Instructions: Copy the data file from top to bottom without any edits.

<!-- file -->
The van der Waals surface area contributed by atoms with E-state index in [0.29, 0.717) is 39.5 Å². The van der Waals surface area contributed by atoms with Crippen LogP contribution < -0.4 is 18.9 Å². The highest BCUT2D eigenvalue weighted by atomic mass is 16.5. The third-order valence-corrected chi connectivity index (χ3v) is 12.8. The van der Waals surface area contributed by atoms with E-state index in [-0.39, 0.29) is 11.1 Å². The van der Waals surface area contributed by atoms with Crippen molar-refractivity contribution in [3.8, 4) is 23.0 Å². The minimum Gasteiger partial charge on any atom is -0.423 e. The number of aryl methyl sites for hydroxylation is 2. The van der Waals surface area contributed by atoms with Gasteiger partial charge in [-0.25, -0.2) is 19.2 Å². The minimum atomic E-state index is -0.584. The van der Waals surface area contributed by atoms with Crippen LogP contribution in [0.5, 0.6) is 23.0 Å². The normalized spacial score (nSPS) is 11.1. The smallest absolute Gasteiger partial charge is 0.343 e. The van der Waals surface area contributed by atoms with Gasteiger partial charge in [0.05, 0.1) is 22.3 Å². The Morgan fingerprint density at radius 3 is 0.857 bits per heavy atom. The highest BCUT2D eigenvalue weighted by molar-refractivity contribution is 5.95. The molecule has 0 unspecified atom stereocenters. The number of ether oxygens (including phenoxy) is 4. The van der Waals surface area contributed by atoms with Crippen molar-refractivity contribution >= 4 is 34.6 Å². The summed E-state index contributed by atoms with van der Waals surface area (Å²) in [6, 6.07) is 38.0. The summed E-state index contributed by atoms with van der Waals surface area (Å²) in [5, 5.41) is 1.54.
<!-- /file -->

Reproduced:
The van der Waals surface area contributed by atoms with E-state index in [0.29, 0.717) is 39.5 Å². The van der Waals surface area contributed by atoms with Crippen LogP contribution < -0.4 is 18.9 Å². The highest BCUT2D eigenvalue weighted by atomic mass is 16.5. The third-order valence-corrected chi connectivity index (χ3v) is 12.8. The van der Waals surface area contributed by atoms with E-state index in [-0.39, 0.29) is 11.1 Å². The van der Waals surface area contributed by atoms with Crippen molar-refractivity contribution in [3.8, 4) is 23.0 Å². The minimum Gasteiger partial charge on any atom is -0.423 e. The number of aryl methyl sites for hydroxylation is 2. The van der Waals surface area contributed by atoms with Gasteiger partial charge in [-0.25, -0.2) is 19.2 Å². The minimum atomic E-state index is -0.584. The van der Waals surface area contributed by atoms with Crippen LogP contribution in [0.5, 0.6) is 23.0 Å². The normalized spacial score (nSPS) is 11.1. The smallest absolute Gasteiger partial charge is 0.343 e. The van der Waals surface area contributed by atoms with Gasteiger partial charge in [0.05, 0.1) is 22.3 Å². The Morgan fingerprint density at radius 3 is 0.857 bits per heavy atom. The highest BCUT2D eigenvalue weighted by molar-refractivity contribution is 5.95. The molecule has 0 unspecified atom stereocenters. The number of ether oxygens (including phenoxy) is 4. The van der Waals surface area contributed by atoms with Crippen molar-refractivity contribution >= 4 is 34.6 Å². The summed E-state index contributed by atoms with van der Waals surface area (Å²) in [6, 6.07) is 38.0. The summed E-state index contributed by atoms with van der Waals surface area (Å²) in [5, 5.41) is 1.54.